Jake Cuenca is now losing weight and growing his hair out in preparation for his new role as a transvestite in his new movie project with filmmaker Quark Henares.
(Photo credit: amrothfaelivrin.blogspot.com)
Jake revealed that the film will cover themes similar to Quentin Tarantino’s “Django Unchained”, which was released last 2013.
“It’s a slasher comedy. It’s something new for me. I find it challenging. I have yet to test myself in comedy. I don’t limit myself to any role. When this was offered to me, I said I needed to do it. I won’t be able to live with myself if I let the opportunity pass.”
Recently, Jake flew to New York for a 22-day trip. He signed up for acting workshops, watched Broadway plays and set up test shoots for possible modeling gigs.
“I kept myself busy. I was there to learn how I could still improve myself as an actor. It wasn’t a vacation.”
Presently, Jake is seen in the drama series FPJ’s Ang Probinsyano as Jonas, a man trading illegal drugs. His gang targets popular clubs and victimizes young, naïve customers.
He is part of the show’s Ligtas Tips: Paalala Mula sa Probinsyano campaign, which empowers viewers and helps them evade the clutches of crime syndicates by providing tips and scenarios that show how criminals can subtly draw people in.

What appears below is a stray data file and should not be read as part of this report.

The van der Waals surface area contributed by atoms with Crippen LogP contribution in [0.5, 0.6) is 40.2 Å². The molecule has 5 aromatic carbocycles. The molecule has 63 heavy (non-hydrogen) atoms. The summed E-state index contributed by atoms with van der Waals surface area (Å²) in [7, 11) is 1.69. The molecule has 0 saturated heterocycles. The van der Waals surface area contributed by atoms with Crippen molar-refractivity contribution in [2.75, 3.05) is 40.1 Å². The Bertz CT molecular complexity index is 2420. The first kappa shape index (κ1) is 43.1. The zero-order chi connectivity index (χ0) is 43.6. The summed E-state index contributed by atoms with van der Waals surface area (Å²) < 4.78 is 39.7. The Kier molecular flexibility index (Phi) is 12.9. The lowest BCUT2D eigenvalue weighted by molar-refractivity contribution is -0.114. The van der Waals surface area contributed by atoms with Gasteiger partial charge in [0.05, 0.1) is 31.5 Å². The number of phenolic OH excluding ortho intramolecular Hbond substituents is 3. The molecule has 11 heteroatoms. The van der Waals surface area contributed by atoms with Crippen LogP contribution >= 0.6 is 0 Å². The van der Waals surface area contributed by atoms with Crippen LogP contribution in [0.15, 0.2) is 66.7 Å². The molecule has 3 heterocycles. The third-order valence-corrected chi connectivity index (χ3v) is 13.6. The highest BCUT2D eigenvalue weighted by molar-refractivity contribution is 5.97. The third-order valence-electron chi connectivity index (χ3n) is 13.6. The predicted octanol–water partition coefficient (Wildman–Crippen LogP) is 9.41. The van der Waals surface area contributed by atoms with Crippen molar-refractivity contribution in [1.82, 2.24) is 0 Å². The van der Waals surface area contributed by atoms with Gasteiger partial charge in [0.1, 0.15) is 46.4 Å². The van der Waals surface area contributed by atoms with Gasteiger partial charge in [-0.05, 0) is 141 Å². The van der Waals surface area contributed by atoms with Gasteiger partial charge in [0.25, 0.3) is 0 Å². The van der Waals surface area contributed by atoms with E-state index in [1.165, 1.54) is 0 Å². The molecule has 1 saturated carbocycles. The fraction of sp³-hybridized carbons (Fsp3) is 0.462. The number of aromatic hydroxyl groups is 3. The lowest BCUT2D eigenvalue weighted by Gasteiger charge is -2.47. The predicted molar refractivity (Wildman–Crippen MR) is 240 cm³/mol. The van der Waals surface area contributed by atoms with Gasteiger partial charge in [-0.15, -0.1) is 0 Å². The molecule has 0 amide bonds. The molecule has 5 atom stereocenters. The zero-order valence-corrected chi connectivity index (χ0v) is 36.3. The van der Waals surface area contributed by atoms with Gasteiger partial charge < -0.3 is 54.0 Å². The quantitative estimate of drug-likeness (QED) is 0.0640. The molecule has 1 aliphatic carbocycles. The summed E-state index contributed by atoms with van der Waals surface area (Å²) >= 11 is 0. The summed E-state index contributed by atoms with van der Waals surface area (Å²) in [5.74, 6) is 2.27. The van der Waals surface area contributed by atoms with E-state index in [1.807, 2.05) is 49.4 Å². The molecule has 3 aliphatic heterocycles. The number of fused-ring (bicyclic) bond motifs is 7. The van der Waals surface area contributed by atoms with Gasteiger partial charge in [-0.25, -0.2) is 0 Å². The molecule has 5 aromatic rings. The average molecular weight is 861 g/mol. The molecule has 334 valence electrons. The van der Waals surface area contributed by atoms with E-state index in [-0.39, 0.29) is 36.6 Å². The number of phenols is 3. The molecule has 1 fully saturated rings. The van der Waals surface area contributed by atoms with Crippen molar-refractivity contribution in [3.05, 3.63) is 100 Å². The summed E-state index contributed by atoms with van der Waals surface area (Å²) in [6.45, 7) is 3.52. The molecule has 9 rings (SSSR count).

Sex video scandals
When asked about his reaction to stories on the sex videos of his colleagues on the Internet, he advised people to think twice.
“Be smart. I’m curious why these videos are coming out all at the same time. Is there a group behind all the videos?”
He added that he was confident there would not be any video of him.
“I’m confident that I’m not one of them. Taking a video of myself has never been my fetish. Also, I have never been to any of those websites promoting online sex. TV personalities should be really careful. I read that even the photos you save on iCloud could be made public by hackers.”
Supporting the working conditions of actors
Jake is ready to support efforts on improving the working conditions of people employed in film and TV production.
A month ago, the Department of Labor and Employment (DOLE) released a labor advisory urging TV networks to regulate work to only 8 to 12 hours per day.
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